Categories of Special Interest
In Use As
1760 - 1770
Attached three-bay four-storey former house over basement, built c. 1765, with three-storey four by single-bay return to rear. Now in office use. Pitched natural slate roof to front part, behind masonry coping; rendered parapet to rear; rear part has hipped roof to west, shared with No. 24, and hipped roof to east. Chimneystacks with clay pots to east party wall. Concealed gutters and replacement cast-iron downpipes. Hipped and pitched slate roof to return. Flemish bond red brick walling, rebuilt to front from middle of second floor upwards, over channel-rusticated granite ground floor walling on splayed granite plinth over painted rendered basement walling; rendered walling to rear and to return. Square-headed window openings, diminishing in height to upper floors, with painted rendered reveals, painted granite sills and timber sliding sash windows with horns, six-over-six pane to basement with wrought-iron bars, one-over-one pane to floors above, with wrought-iron guard-rails to top two floors. Rear has timber sash windows, three-over-three pane to top floor, six-over-six pane to second floor, nine-over-six pane round-headed stairs window; openings to lower floors blocked up. Return has six-over-six pane timber sash windows, bipartite to south end. Round-headed recessed doorcase having painted rendered surrounds, ovolo-moulded reveals, plain fanlight and eight-panel raised-and-fielded timber door with weatherboard and brass furniture. Door opens onto granite platform bridging basement, boot-scrapes removed, and single step to street level. Basement area enclosed by wrought-iron railings with decorative wrought and cast-iron corner posts on moulded granite plinth. Separate entrance provides access to original quarter-turn granite staircase with winders and wrought-iron handrail. Timber panelled and glazed door provides internal access below bridged platform. Entrance and stairs hall divided by recent mahogany glazed frame with double-leaf door. Stairs hall has delicate ceiling cornice and rose and herringbone clay tiled flooring, timber dog-leg staircase with two fine turned balusters to each tread, moulded tread ends and carved ramped mahogany handrail. Internal doors generally reeded, with cornices above; first floor rooms have delicate cornices, panelled window aprons and shutters, with oval stucco detailing to rear room ceiling; principal front room to ground floor has intricately carved timber chimneypiece; both principal rooms at first floor have marble chimneypieces. carparking to rear, with rendered concrete block wall to boundary.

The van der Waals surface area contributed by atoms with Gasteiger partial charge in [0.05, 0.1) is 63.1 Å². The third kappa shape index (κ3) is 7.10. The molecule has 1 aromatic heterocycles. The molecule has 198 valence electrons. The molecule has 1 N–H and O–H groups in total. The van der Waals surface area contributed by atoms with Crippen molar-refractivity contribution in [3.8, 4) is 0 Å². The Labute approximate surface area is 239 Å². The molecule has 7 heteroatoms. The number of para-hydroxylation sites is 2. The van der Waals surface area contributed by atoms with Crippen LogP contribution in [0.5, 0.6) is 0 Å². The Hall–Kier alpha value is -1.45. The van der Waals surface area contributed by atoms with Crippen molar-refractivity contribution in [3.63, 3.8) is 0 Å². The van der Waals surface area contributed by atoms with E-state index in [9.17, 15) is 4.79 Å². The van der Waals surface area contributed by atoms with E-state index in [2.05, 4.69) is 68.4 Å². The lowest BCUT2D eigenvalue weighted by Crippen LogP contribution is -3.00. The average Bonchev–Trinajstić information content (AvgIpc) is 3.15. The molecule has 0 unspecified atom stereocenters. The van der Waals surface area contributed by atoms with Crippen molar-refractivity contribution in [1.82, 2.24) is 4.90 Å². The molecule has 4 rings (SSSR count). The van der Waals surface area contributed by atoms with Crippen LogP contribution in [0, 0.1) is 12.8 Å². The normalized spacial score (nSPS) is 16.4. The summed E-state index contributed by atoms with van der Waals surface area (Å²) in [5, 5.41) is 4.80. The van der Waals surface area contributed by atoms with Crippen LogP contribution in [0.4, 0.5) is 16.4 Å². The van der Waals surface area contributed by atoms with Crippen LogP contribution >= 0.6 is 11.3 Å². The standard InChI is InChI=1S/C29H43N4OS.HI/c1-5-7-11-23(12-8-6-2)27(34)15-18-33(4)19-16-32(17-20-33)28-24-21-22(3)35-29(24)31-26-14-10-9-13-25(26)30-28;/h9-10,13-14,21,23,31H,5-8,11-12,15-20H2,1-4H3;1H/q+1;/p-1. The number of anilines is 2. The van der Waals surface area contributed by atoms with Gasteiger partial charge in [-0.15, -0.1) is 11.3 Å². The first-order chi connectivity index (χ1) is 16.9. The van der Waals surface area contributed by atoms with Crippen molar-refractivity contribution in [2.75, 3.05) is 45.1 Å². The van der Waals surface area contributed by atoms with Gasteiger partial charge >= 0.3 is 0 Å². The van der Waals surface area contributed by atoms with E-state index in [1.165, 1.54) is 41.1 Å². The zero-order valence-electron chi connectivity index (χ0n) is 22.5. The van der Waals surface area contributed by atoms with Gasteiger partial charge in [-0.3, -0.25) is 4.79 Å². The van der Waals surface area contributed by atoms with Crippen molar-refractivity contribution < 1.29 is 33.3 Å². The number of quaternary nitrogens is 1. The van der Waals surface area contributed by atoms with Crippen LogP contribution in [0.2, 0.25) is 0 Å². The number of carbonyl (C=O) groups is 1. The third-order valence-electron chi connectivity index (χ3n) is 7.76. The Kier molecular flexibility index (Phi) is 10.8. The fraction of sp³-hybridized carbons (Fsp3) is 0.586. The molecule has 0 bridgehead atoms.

No. 23 Merrion Square was built as part of the original development of the Georgian square. The north side of the square is set apart, as the majority of houses have granite rustication to the ground floor. Completed about 1765, It was built by Ralph Ward as one of a group of three with nos. 24 and 25. The relative plainness of the well-balanced façade is relieved by the granite facing of the ground floor. The interior is embellished by fine Rococo plasterwork to the interior ceilings and cornices and good joinery. Laid out as part of the Fitzwilliam Estate, Merrion Square is one of the best-preserved Georgian streetscapes in Ireland. The north, east and south sides of the square are lined with terraced houses of eighteenth and nineteenth-century date while the west side is terminated by the garden front of Leinster House. The houses maintain a relatively uniform building height and design, attributed to standards promoted in Fitzwilliam's leases. Individuality was introduced through the design of doorcases, window ironwork and interior decorative schemes.